Asian stocks rise slightly, buyers wary as markets wait for US inflation test

An investor looks at an electronic board displaying stock information at a brokerage in Beijing, China August 25, 2015. China’s major stock indexes fell more than 6 percent in early trading on Tuesday after a disastrous Monday which saw Chinese stock markets suffer their biggest losses since the global financial crisis, destabilizing financial markets around the world. REUTERS/Kim Kyung-Hoon

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HONG KONG, Aug 9 (Reuters) – Asian stocks posted modest gains on Tuesday as buyers were held back by lingering global cost pressures, with investors focusing this week on U.S. inflation data and the prospect of further aggressive rate hikes from the Federal Reserve.

Surprisingly strong US jobs data on Friday raised the stakes for the July US consumer price report due on Wednesday, particularly for the Fed’s policy outlook.

“US equities struggled to hold on to gains as the focus shifts from a robust US labor market to US CPI data released later this week,” ANZ analysts said in a note. .

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“The priority of reducing inflation to support expanding domestic demand and sustainable job growth will resonate loud and clear from the Jackson Hole symposium on August 25-27.”

European markets were forecast for a lower open with pan-regional Euro Stoxx 50 futures down 0.16%, German DAX futures down 0.16% and FTSE futures down 0. .12%. US equity futures, the S&P 500 e-minis, rose 0.22%.

“Movements in major financial markets continue to reflect fears of a global recession. European stock futures fell.

MSCI’s broadest index of Asia-Pacific stocks outside Japan (.MIAPJ0000PUS) rose 0.3%. The index is up 0.5% so far this month.

The Japanese Nikkei (.N225) slid 0.95%, hit by weak heavyweight quarterly earnings and lower expectations for the video game market, while Australian stocks (.AXJO) rose 0. .06%.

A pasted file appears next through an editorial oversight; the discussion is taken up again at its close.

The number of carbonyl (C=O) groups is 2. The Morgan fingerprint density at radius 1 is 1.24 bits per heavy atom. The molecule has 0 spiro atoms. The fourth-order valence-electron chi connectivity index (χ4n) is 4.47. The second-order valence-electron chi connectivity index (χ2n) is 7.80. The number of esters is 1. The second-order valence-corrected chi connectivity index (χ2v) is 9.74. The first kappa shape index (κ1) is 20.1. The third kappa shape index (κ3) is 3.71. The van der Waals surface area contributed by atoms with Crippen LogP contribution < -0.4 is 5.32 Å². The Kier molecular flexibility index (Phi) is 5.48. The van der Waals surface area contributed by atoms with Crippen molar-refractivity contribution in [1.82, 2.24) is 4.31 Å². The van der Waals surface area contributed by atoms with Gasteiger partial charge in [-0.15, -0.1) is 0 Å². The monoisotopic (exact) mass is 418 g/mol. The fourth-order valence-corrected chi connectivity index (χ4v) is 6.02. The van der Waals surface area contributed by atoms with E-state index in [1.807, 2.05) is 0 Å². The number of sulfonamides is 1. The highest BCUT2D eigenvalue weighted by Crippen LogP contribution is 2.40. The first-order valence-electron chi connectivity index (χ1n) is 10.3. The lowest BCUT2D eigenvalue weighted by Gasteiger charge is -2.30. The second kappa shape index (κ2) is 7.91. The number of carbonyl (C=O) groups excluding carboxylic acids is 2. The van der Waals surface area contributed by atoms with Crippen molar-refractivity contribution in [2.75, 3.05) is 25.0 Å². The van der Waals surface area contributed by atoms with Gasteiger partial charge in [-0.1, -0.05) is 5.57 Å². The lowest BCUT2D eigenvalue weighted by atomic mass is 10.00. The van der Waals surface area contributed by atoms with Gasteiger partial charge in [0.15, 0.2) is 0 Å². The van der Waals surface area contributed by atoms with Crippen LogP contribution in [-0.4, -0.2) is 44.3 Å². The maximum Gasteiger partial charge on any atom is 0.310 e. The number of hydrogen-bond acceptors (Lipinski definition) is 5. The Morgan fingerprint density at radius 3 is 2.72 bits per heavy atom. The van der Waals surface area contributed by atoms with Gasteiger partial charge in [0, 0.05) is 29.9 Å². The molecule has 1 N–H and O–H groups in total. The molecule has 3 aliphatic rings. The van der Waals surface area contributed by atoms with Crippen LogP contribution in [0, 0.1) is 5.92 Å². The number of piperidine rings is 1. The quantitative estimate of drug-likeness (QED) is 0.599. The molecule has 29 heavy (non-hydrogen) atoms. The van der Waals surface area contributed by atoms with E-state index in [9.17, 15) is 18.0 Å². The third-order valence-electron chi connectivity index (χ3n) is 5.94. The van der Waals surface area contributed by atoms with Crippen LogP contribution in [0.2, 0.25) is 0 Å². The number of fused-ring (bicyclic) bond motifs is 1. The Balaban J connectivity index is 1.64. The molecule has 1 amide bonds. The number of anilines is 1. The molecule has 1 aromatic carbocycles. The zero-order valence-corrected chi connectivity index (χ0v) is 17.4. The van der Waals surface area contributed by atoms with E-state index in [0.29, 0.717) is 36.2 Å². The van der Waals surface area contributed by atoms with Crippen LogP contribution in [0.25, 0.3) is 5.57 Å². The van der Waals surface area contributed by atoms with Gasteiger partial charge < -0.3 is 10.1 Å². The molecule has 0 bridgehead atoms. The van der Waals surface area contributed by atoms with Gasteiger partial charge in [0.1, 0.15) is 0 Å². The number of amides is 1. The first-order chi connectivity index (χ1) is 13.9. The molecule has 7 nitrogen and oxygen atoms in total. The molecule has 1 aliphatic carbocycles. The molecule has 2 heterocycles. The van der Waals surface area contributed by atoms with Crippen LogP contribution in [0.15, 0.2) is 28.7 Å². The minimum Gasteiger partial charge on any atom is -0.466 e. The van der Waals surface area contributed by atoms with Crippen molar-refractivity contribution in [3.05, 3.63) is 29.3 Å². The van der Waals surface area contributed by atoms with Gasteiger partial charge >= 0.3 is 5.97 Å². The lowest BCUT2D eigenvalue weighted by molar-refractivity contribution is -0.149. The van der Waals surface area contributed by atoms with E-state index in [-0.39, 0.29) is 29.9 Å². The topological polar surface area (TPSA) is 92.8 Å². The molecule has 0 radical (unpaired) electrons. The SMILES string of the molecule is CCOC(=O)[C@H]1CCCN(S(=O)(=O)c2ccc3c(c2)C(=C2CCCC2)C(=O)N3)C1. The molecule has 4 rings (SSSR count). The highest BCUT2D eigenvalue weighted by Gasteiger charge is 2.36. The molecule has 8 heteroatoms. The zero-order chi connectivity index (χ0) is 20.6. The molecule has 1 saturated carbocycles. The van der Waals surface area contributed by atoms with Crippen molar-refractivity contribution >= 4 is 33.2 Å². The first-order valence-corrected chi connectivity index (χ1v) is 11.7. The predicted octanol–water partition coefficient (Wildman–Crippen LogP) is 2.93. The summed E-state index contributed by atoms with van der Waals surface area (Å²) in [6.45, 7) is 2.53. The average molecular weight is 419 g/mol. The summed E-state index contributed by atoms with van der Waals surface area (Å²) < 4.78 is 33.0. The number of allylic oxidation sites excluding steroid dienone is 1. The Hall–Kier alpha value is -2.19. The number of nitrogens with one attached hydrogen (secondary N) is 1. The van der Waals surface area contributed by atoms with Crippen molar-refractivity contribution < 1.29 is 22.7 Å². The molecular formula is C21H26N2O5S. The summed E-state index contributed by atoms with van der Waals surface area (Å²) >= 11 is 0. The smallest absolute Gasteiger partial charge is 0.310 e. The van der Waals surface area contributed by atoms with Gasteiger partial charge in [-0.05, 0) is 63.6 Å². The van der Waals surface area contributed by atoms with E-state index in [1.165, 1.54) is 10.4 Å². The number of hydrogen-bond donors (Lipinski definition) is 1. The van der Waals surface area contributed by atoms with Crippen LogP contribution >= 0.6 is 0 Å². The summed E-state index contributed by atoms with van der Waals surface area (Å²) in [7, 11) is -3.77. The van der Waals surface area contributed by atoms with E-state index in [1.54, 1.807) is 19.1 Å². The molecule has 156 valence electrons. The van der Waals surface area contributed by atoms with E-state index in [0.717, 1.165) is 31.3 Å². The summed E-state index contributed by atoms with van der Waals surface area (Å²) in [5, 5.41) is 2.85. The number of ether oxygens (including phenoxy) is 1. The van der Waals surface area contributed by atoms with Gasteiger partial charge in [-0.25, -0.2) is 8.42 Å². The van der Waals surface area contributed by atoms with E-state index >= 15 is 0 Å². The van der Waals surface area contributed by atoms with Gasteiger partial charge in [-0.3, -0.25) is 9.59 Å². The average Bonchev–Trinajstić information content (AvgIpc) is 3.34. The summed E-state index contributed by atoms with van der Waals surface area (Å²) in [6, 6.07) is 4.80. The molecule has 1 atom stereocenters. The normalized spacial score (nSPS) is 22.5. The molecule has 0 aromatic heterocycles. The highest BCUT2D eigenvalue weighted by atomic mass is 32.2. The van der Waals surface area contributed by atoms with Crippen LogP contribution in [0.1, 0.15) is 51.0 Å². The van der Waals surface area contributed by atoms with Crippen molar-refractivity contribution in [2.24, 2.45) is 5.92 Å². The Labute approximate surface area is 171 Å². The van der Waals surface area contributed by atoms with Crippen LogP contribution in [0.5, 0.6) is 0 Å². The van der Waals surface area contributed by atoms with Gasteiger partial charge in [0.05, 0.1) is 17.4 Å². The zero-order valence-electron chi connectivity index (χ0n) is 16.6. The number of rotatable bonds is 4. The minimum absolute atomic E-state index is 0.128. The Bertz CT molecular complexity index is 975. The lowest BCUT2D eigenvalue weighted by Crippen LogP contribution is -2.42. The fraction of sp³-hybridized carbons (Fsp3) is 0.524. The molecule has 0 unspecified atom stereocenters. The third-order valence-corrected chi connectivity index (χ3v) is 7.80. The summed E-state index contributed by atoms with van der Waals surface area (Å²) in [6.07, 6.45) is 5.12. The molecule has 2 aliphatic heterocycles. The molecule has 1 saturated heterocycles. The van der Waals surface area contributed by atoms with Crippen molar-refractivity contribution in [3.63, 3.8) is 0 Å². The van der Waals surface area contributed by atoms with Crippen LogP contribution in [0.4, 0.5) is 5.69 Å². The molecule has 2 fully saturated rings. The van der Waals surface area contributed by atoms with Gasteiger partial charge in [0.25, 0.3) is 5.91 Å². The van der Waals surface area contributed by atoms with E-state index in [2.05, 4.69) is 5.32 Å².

Chinese equities edged higher, led by energy and renewables stocks. But gains were capped as COVID-19 outbreaks and tensions with the United States, following US House Speaker Nancy Pelosi’s visit to Taiwan last week, weighed on sentiment. . Read more

China’s blue-chip CSI300 index (.CSI300) rose 0.16%. Hong Kong’s Hang Seng Index (.HIS) rose 0.4%.

Wall Street closed virtually flat on Monday after hit jobs data last week bolstered expectations that the Federal Reserve would clamp down on inflation, while a revenue warning from chipmaker Nvidia raised expectations. reminded investors of the slowdown in the US economy.

Investors are now awaiting consumer price data on Wednesday to gauge whether the Fed could ease its fight against inflation a bit and provide a better foundation for the economy to grow. Read more

There have been encouraging signs for the Fed on the price front, with a New York Fed survey on Monday showing consumer inflation expectations fell sharply in July. Read more

The Dow Jones Industrial Average (.DJI) rose 0.09% while the S&P 500 (.SPX) lost 0.12% and the Nasdaq Composite (.IXIC) fell 0.1%.

The bonds also got a safe-haven bid amid unease over Beijing’s slashing of Taiwan amid days of Chinese military exercises around the island.

The yield on the benchmark 10-year Treasuries rose to 2.7608% from its US close of 2.763% on Monday. The two-year yield, which rises on traders’ expectations of a hike in the fed funds rate, touched 3.2056% from a US close of 3.216%.

The dollar index, which tracks the greenback against a basket of currencies from other major trading partners, rose to 106.35.

Oil prices continued their recent decline after suffering the worst week since April on concerns about stalled global demand as central banks continue to tighten. WHERE

US crude fell 0.11% to $90.66 a barrel. Brent fell to $96.51 a barrel.

The rising dollar was a setback for gold, although it managed to rebound from lows hit on Friday and was trading at $1,785.67 an ounce.

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Editing by Shri Navaratnam

Our standards: The Thomson Reuters Trust Principles.

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